Corrina has worked with neurodivergent families for almost 20 years providing advice and support. As a consultant, she works with both families and individuals with Autism, PDA, and other neuro-divergent conditions. She is a qualified trainer who has been developing and delivering training to both parents and professionals for 15 years. Corrina is also a licensed Cygnet facilitator, an evidence-based course for parents of children with Autism. She has a Masters’s in Autism where her dissertation focused on parental stress and understanding behaviours. Corrina also works as a disability consultant assessing the impact autism has on parenting, and how best professionals can support autistic parents. She has recently published a storybook called ‘Paddy the Platypus likes Pants’ about sensory differences. As a parent, Corrina has four children with Autism, two have a PDA profile.
5 Top Tips for Parenting a child with PDA
I have four amazing children, all have Autism. They range in age from 26 down to my youngest who is now 16. But I have to say the two that have caused me to question myself the most have been my two PDAer’s. I have had to be super flexible, creative, and more than just one step ahead at all times – it is exhausting.
Over the years we have experienced, judgment from others, exclusions, school refusal, mental health crises, and discrimination, but also, joy, happiness, laughter, and success! Reflecting on what has helped over the years has led to my 5 top tips for parenting PDA’ers.
Most people would put this last, however, for me, this is the most important thing. Parenting a child with PDA is exhausting and you need all the energy you can muster to be ahead of the game. When we think of self-care we often think of doing something on our own or without the children, but for some, this is just not possible. I see self-care as that extra 5 minutes sat in the car on the drive before I go into the house, times where I can spend quality time with the family. Self-care is about recognising when you need a few minutes to re-boot it is an ongoing, daily need, not an occasional experience.
#2 Low Demand, Low Arousal
Promoting a low demand and low arousal environment can make a huge difference. Onlookers can be very critical of this as it looks like there are no boundaries in place – however, this is not the case. Low demand does not mean NO demand. Often there are natural boundaries and routines; observe your child and see if you can spot them. Allowing your child more control over the things that matter less reduces the number of perceived demands.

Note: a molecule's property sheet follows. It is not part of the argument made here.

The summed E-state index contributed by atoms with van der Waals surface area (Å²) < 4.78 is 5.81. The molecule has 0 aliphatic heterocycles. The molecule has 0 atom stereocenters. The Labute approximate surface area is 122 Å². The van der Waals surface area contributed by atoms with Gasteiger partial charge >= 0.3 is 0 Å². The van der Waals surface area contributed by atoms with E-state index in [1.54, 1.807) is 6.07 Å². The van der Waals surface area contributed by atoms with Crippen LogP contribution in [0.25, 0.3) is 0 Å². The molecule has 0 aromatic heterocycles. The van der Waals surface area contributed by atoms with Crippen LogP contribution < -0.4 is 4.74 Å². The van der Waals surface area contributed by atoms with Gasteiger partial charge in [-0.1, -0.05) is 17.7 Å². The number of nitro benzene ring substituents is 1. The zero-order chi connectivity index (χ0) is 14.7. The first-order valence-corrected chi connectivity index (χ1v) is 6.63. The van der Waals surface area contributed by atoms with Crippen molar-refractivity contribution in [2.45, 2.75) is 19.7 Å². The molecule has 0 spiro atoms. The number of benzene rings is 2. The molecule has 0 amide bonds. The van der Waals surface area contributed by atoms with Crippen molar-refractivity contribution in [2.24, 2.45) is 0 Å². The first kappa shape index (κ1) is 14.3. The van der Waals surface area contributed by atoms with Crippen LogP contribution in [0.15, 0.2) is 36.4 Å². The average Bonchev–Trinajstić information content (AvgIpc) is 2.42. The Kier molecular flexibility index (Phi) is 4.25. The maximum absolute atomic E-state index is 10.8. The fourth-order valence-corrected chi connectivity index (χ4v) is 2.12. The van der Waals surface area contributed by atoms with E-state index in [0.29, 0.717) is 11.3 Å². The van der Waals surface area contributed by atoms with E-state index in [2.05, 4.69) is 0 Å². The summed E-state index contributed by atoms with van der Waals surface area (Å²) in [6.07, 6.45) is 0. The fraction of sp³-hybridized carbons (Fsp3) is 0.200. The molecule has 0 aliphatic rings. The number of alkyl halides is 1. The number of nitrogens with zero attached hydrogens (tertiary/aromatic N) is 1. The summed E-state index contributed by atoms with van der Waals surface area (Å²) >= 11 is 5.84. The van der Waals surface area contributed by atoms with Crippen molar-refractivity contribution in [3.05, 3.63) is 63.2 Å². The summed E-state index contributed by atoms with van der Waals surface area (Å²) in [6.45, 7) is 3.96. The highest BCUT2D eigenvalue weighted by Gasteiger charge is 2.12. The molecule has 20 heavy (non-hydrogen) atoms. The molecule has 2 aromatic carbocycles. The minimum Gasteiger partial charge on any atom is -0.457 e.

#3 Mind your Language
Disguising commands and changing our language can make a huge difference. Using phrases such as ‘I wonder if ….’ or ‘Let’s see if ….’ can reduce the perception of demand. Rephrasing can take time to implement, but it really does make a difference. The other thing to consider here is preferred communication styles. Some individuals with PDA find face-to-face conversation confrontational. I recognised this in my daughter and found that she responded much better to text messages as these were less confrontational and gave her time to process the information. Other parents have also had success using technology such as ‘Alexa’ to pass on messages, and one school told me that they told a child that the ‘Queen’ had said she had to carry out a task!
Let’s not forget that siblings often have a difficult time too. As parents, we need to ensure their needs are also met and that their emotional well-being is not affected. Siblings may need support in their own right, through counselling, or perhaps as a Young Carer. Sibs is an organisation that may be able to support with this and they have lots of great information and resources.
Read more: https://www.sibs.org.uk/
One thing that I have found over the years, is the importance of relationships, both with us as parents and with those providing support in educational settings. The most successful experiences for my girls have been when they have had a trusted adult to help navigate the physical and social space and enable them to feel safe. Someone that understands them, can spot the signs of them becoming distressed and reassure rather than react.
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